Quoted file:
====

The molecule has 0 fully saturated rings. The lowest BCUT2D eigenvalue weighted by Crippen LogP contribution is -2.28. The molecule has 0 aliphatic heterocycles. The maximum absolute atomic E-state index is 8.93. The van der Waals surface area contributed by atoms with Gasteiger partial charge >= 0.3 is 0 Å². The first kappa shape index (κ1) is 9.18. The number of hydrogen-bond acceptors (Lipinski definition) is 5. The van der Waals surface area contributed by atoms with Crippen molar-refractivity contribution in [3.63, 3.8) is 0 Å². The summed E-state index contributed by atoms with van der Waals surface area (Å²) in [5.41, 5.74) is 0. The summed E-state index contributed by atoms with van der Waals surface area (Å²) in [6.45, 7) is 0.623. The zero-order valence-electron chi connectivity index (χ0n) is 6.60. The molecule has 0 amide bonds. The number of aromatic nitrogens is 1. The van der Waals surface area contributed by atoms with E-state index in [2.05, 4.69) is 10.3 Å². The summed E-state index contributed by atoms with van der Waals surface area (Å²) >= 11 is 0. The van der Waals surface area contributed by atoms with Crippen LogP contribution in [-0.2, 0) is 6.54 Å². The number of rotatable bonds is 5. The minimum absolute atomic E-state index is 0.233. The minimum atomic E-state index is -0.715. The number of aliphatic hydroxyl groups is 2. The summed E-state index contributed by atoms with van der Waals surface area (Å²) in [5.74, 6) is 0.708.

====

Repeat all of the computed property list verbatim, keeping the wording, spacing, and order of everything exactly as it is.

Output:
The molecule has 0 fully saturated rings. The lowest BCUT2D eigenvalue weighted by Crippen LogP contribution is -2.28. The molecule has 0 aliphatic heterocycles. The maximum absolute atomic E-state index is 8.93. The van der Waals surface area contributed by atoms with Gasteiger partial charge >= 0.3 is 0 Å². The first kappa shape index (κ1) is 9.18. The number of hydrogen-bond acceptors (Lipinski definition) is 5. The van der Waals surface area contributed by atoms with Crippen molar-refractivity contribution in [3.63, 3.8) is 0 Å². The summed E-state index contributed by atoms with van der Waals surface area (Å²) in [5.41, 5.74) is 0. The summed E-state index contributed by atoms with van der Waals surface area (Å²) in [6.45, 7) is 0.623. The zero-order valence-electron chi connectivity index (χ0n) is 6.60. The molecule has 0 amide bonds. The number of aromatic nitrogens is 1. The van der Waals surface area contributed by atoms with E-state index in [2.05, 4.69) is 10.3 Å². The summed E-state index contributed by atoms with van der Waals surface area (Å²) >= 11 is 0. The van der Waals surface area contributed by atoms with Crippen LogP contribution in [-0.2, 0) is 6.54 Å². The number of rotatable bonds is 5. The minimum absolute atomic E-state index is 0.233. The minimum atomic E-state index is -0.715. The number of aliphatic hydroxyl groups is 2. The summed E-state index contributed by atoms with van der Waals surface area (Å²) in [5.74, 6) is 0.708.